Heat of Combustion for Magnesium

Heat of combustion for Magnesium.

Problem

What is the heat of combustion for magnesium?

Materials

  • MgO
  • 1.0 M HCl
  • Magnesium ribbon
  • Thermometer
  • Calorimeter
  • Graduated cylinder

Hazards

Hydrochloric acid (HCl) reacts vigorously or violently with most metals, bases and many other chemicals. Contact with the eyes or skin can cause serious permanent damage; concentrated solutions of this acid are extremely corrosive and very dilute solutions are mildly corrosive. 
HCl is toxic by inhalation – the concentrated solution releases dangerous quantities of hydrogen chloride vapour.1

Magnesium oxide (MgO) may cause irritation to the nasal passages and respiratory tract when inhaled. Inhalation can also cause a flu-like illness called metal fume fever. This 24- to 48-hour illness is characterized by chills, fever, aching muscles, dryness in the mouth and throat, and headache. When ingested, MgO is slowly absorbed and may cause rapid bowel evacuation. Contact with the skin and eyes may cause irritation.2

Magnesium (Mg) is a flammable solid and is dangerous when wet. It is highly reactive and may ignite spontaneously on contact with water, or other damp substances. Mg may cause abdominal pain and diarrhea when ingested. Particles of Mg embedded in the skin may cause eruptions or rashes, and molten magnesium can cause serious skin burns.3

Procedure

Reaction 1:

1. Approximately 0.2 g of MgO was massed, and approximately 20 mL of 1.0 M HCl was measured with the graduated cylinder.

2. The initial temperature of the reaction was taken by measuring the temperature of the HCl.

3. The MgO and then the HCL were poured into a calorimeter and reacted.

4. The final temperature of the reaction was recorded as the highest temperature the reaction attained while in the calorimeter.

Reaction 2:

1. Approximately 0.1 g of Mg ribbon was massed, and approximately 20 mL of 1.0 M HCl was measured with the graduated cylinder.

2. The initial temperature of the reaction was taken by measuring the temperature of the HCl.

3. The Mg was placed in the calorimeter and the HCl poured over it.

4. The final temperature of the reaction was recorded as the highest temperature the reaction attained while in the calorimeter.

Observations

Table 1: Quantitative Observations

Reaction 1

Mass MgO 0.213 g
Mass HCl 19.8 g
Initial Temperature 22.8°C
Final Temperature 29.0°C
Reaction 2 Mass Mg 0.102 g
Mass HCl 20.6 g
Initial Temperature 23.7°C
Final Temperature 41.8°C

Table 2: Qualitative Observations

Before During After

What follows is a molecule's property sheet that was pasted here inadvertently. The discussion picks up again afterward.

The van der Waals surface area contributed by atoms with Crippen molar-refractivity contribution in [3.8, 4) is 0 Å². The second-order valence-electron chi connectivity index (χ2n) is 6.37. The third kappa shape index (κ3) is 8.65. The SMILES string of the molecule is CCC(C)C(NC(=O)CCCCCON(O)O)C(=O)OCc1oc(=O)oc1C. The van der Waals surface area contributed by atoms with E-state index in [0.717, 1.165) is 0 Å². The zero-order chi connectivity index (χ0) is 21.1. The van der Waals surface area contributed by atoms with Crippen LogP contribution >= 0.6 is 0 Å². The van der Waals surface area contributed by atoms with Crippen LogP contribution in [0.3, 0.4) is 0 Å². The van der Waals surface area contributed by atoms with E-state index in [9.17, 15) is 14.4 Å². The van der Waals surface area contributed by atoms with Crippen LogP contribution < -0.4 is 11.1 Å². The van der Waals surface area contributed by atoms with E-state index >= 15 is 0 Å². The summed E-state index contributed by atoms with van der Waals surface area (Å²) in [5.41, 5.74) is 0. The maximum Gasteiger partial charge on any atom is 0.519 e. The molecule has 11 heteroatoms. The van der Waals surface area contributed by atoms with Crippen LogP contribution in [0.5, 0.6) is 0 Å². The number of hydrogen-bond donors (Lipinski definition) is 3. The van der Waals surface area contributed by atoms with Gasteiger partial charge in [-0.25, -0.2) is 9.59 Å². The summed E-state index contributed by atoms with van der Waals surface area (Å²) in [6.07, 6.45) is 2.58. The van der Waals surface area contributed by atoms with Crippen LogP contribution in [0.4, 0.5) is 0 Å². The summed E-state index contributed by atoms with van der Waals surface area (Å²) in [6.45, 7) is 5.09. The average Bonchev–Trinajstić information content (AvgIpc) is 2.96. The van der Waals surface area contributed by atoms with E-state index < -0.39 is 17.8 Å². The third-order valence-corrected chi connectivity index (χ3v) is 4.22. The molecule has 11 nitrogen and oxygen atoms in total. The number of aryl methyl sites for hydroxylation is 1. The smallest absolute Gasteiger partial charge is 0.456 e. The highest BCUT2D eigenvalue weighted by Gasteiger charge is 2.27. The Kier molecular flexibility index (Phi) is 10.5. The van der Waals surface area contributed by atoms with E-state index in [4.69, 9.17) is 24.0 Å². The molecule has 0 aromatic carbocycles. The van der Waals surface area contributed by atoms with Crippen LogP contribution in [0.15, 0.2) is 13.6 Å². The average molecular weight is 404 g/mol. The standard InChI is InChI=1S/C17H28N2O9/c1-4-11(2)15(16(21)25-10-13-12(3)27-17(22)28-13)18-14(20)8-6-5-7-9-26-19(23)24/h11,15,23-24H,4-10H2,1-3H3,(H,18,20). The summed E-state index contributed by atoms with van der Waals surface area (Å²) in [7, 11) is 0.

Reaction 1 - HCl is a clear, colourless liquid

- MgO is a white powder

- some fizzing and bubbles

- becomes cloudy

- a clear, colourless solution

- a few white bits remain

Reaction 2 - HCl is a clear, colourless liquid

- Mg is a shiny, malleable metal ribbon

- fizzed profusely for some time

- became cloudy

- a clear, colourless solution

- very small amount of Mg left unreacted

Calculations

See Appendix.

Conclusions

The two chemical equations in this lab and their heats of reactions can be manipulated and then added together algebraically to form our target equation,

MgO (s) + O2 (g) → MgO (s), which is the combustion of magnesium.4 In this way, it is possible to obtain the heat of reaction of magnesium, which is difficult to find experimentally. The value calculated from this lab for the combustion of magnesium was 275 kJ/mol. The accepted value is -601.6 kJ/mol.4 The percent error of this experiment was 54.3%, which signifies that there were several experimental errors throwing the data off.

One of the most significant experimental errors was the fact that the calorimeter used had no lid. This would allow the heat released by the reactions to escape instead of being measured, which affects the change in temperature calculated; this in turn affects the heat of reaction calculated, making the value lower than it should be. This problem could be corrected by adding a lid to the calorimeter, with a hole burned through it for the thermometer, making an airtight fit. Another experimental error found in the calculations of this lab was that the specific heat capacity of water was used as the value for the specific heat capacity of the 1.0 M HCl solution. This value is not accurate, even though the HCl solution was mostly water. The usage of this inaccurate value makes the heat of reaction calculated less accurate. To correct this, the exact specific heat capacity of the HCl solution should be found in the lab through extensive experiments.

References

1. n.a. (2003). Chemical Safety Data: Hydrochloric acid. Retrieved April 18, 2009, from Education and Training. Website:

http://cartwright.chem.ox.ac.uk/hsc /chemicals/hydrochloric_acid.html

2. n.a. (2004). Material Safety Data Sheet: Magnesium Oxide. Retrieved April 18, 2009, from Chamotte. Website:http://www.chamotte.co.za/MSDS/MSDS%20- %20MgO.pdf

3. n.a. (2001). Magnesium Metal, Powder. Retrieved April 18, 2009, from Mallinckrodt Chemicals. Website: http://www.jtbaker.com/msds/englishhtml/m0088.htm

4. van Kessel, Hans et al. (2003). Chemistry 12. Toronto: Nelson. p. 314.

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2 Responses to “Heat of Combustion for Magnesium”
  1. singingstar6 Says...

    On June 10, 2010 at 12:14 am

    Um..hi I can’t seem to find your sample calculations


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